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Bruntsfield Links Edinburgh

and The Meadows

Bruntsfield Links


Bruntsfield Links is where the first golf was played circa 1380. The Burghers were instituted in 1735 now known as Royal Burgess the Oldest Golf Cub in the world. The Rhind Stone pictured below is of two Burghers golfers with their caddies on the Bruntsfield Links.  When overcrowding of the golf course became a problem the Burghers (Burgess) moved to Musselburgh in 1874 and then made a final move to their present home in Barnton where they had a golf course designed by Tom Morris which opened in May of 1895. It was 1929 when King George V by royal proclamation allowing the Burgess to change name to The Royal Burgess Golfing Society as it is today.

Bruntsfield Links

The World's Oldest

Short Hole Golf Course 

Bruntsfield Links Free Golf Starter's Box Edinburgh
Bruntsfield Free Golf Links Edinburgh

Ye Old Golf Tavern

First Golf Club House

The first known Club House in the world was in Wright’s House a few yards up from the present Golf Tavern which was established in 1456 next to Bruntsfield Links. The Golf Tavern is still where golfers can rent clubs to play golf over the Links at Bruntsfield. The original golf house was where the first golf clubs met and arranged competitions circa 1380. Many famous people of the time played here including Kings and Queens.

Ye Old Golf Tavern first ever Golf Club House established 1456

The Rhind Stone 

by William Birnie Rhind RSA 

The Rhind Stone depicting two of the Burgher's golfers on Bruntsfield Links with their caddies. With Edinburgh Castle in the background. The Burgess Golfing Society of Edinburgh first incorporated in 1735 and became The Royal Burgess Golfing Society of Edinburgh.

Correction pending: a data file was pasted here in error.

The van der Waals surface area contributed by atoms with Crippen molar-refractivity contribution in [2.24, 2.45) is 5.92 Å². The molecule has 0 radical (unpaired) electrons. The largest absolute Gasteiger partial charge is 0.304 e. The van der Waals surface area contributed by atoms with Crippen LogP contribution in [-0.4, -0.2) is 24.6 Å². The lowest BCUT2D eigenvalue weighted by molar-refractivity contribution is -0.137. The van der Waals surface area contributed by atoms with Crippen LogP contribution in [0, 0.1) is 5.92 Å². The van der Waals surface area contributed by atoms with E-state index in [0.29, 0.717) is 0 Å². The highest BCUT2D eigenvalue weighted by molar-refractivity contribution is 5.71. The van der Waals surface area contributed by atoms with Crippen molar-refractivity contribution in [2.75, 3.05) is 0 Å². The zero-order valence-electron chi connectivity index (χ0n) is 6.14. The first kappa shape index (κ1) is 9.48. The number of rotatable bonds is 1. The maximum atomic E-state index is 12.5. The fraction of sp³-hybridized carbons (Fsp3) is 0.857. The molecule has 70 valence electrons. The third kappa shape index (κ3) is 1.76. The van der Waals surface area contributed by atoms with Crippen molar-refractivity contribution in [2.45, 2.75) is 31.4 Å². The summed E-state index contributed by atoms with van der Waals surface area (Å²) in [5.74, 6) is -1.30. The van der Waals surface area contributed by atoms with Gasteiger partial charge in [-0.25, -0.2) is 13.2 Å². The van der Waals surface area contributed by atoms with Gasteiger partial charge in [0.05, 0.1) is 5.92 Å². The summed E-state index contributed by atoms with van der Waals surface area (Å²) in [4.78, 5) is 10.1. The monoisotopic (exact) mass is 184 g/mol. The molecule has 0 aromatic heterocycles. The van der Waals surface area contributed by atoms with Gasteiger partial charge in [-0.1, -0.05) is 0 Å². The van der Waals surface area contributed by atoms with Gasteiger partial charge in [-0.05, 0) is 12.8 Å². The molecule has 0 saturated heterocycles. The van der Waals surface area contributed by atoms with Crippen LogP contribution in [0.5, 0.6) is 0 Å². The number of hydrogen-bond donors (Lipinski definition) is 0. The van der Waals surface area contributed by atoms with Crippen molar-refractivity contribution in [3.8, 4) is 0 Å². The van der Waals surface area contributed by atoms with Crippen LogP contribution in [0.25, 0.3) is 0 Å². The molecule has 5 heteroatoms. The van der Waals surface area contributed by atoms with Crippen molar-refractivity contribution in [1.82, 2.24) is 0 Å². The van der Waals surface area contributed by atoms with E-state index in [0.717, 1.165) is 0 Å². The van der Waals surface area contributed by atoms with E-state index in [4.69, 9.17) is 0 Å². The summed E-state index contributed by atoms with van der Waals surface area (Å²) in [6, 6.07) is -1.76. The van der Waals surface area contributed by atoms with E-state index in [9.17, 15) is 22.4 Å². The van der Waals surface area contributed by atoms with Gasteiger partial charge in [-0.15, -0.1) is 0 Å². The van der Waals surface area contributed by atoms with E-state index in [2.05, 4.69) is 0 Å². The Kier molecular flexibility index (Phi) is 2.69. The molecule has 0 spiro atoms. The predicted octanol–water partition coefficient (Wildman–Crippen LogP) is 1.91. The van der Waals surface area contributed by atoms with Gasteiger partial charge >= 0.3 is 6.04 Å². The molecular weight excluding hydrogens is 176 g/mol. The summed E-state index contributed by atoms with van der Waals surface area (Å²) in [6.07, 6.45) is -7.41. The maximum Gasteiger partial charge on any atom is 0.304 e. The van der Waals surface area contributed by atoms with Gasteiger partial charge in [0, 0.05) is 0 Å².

Plaque from Oldest establishedGolf Club Burghers Royal Burgess

The Meadows 


The area of the Meadows was originally a Loch. Circa 1740 the Borough (Burgh) Loch was drained, which made way for the Meadows. The area was used for grazing sheep and cattle before the Loch was drained and laid out as it is today with grass and pathways. The Borough Loch had been one of the main water supplies for the City of Edinburgh. Once the Loch was drained, The Meadows were laid out as parkland, with narrow drainage canals, a summer house, Bandstand, tree-lined Walks and Avenues. On several occasions the area has been threatened with development but is still laid out in the design of circa 1800. The East Meadows was the site of the first Edinburgh football derby between the Heart of Midlothian and Hibernian football clubs on Christmas Day 1875 which became an annual event to the present day. In the distance you can see Arthur Seat and Salisbury Crags.

East Meadow


East Meadows Edinburgh

West Meadows


West Meadow Edinburgh

Meadows Pillars


There are six pillars two at the west entrance to the meadows stand at either of Melville Drive. Both have Unicorns on the top of the pillars. A further two are at the east end of Melville Drive the road that separates the meadows from Bruntsfield Links, however there is a lion on the top of one of the pillars and a unicorn on the other. The final two pillars are similar to the first two both have unicorns on the top. They stand at the entrance to Middle Meadow Walk on Teviot Place next to the Old Medical School.

Meadows Pillars Middle meadow walk
Meadows Pillars Middle meadow walk
Meadows Pillars North Melville Drive Edinburgh
Meadows Pillars  North Melville Drive Edinburgh

Nelson Pillars


The two pillars that stand at the east end of Melville drive were donated to the city of Edinburgh in 1876 as a thank you from printing and publishing firm Thomas Nelson and Sons for the help received by the council when their printing works were destroyed by fire. The Lion and Unicorn are part of the Coat of Arms of Scotland.

Lion Pillar Meadows East Gate
Meadows Pillars South.jpg
Meadows Pillars South Melville Drive Edinburgh
Meadows Pillars South Melville Drive Edinburgh

Whales Jawbones

Meadows Edinburgh